Column: Could extreme heat be just what California needs to finally solve homelessness?
California faces a housing crisis and an economic crisis. While state leaders and some homeless advocates like it when someone asks them to take action, the fact is they can spend the money, even at high levels, on other things. If extreme heat could solve the problem, it would free up more money.
It’s not clear any solutions are viable.
The state and federal governments are cutting services for the homeless. The homeless population in California is not increasing, but the number of services available to them has decreased. One reason: The people who are sleeping outside the state are getting into cars and driving home.
In addition, they are getting jobs, usually low-wage jobs, that don’t pay them enough for them to live on. They become homeless because their paychecks run out.
Homeless services are often funded by states, and California has been cutting funding in recent years.
And, as the mayor of Los Angeles told me, the federal government is cutting funding for services.
We have tried to take action. The state has tried to fund shelter, but the government is not able to do that. It has also attempted to expand the budget for homeless services, though so far without success.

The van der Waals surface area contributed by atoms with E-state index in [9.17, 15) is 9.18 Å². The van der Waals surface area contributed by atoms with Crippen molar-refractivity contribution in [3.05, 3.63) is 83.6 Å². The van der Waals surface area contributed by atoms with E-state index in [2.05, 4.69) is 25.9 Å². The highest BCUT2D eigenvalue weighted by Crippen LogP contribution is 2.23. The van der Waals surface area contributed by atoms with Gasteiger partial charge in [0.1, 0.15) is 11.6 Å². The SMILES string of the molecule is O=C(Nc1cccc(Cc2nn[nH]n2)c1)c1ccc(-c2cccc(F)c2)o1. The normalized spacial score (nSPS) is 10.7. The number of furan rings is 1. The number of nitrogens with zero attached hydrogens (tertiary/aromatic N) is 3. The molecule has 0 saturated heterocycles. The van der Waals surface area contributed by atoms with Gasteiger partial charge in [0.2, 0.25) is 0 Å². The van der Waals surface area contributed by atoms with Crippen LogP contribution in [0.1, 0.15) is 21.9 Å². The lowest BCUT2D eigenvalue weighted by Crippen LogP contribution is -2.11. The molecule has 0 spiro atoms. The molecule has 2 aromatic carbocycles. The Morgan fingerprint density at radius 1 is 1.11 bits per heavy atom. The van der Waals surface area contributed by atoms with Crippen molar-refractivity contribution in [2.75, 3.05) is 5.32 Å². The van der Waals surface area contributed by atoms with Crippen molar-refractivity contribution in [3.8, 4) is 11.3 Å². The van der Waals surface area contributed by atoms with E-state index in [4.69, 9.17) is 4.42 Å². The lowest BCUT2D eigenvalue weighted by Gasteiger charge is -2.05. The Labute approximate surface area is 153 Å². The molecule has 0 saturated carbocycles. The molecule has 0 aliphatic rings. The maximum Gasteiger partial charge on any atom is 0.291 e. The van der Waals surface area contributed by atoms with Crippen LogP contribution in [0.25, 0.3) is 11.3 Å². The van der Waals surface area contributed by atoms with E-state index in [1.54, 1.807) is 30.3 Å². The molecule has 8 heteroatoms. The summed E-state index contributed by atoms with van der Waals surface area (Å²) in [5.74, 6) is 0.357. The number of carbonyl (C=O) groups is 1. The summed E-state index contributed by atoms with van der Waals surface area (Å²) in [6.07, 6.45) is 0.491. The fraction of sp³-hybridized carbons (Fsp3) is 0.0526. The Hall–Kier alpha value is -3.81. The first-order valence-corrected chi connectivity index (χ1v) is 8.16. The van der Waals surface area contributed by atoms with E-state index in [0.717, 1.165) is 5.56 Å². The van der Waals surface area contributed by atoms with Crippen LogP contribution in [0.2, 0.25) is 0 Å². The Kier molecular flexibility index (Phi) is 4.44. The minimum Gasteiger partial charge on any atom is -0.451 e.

But why doesn’t California try to offer homeless services?
My question is why not?
I believe California is going to have a housing crisis and an economic crisis, and they will not solve the latter without addressing the former.
State leaders are trying to solve one crisis with funds that have been already been used to solve the other.
If California could provide shelter, the homeless would leave the state. They could live in the state. They would be forced to take part in the economy, and they could earn their way out of the state.
California’s homeless people are not all young people with no job prospects and no plans. Those are not the people we care about.
We need to focus our efforts on the needs of the people who are homeless.
First, we need to know whose homeless services the state is funding.
Second, we should figure out whose responsibility it is to provide homeless services.
We should not be spending money on services for and by the homeless. Instead, we should be spending the money on the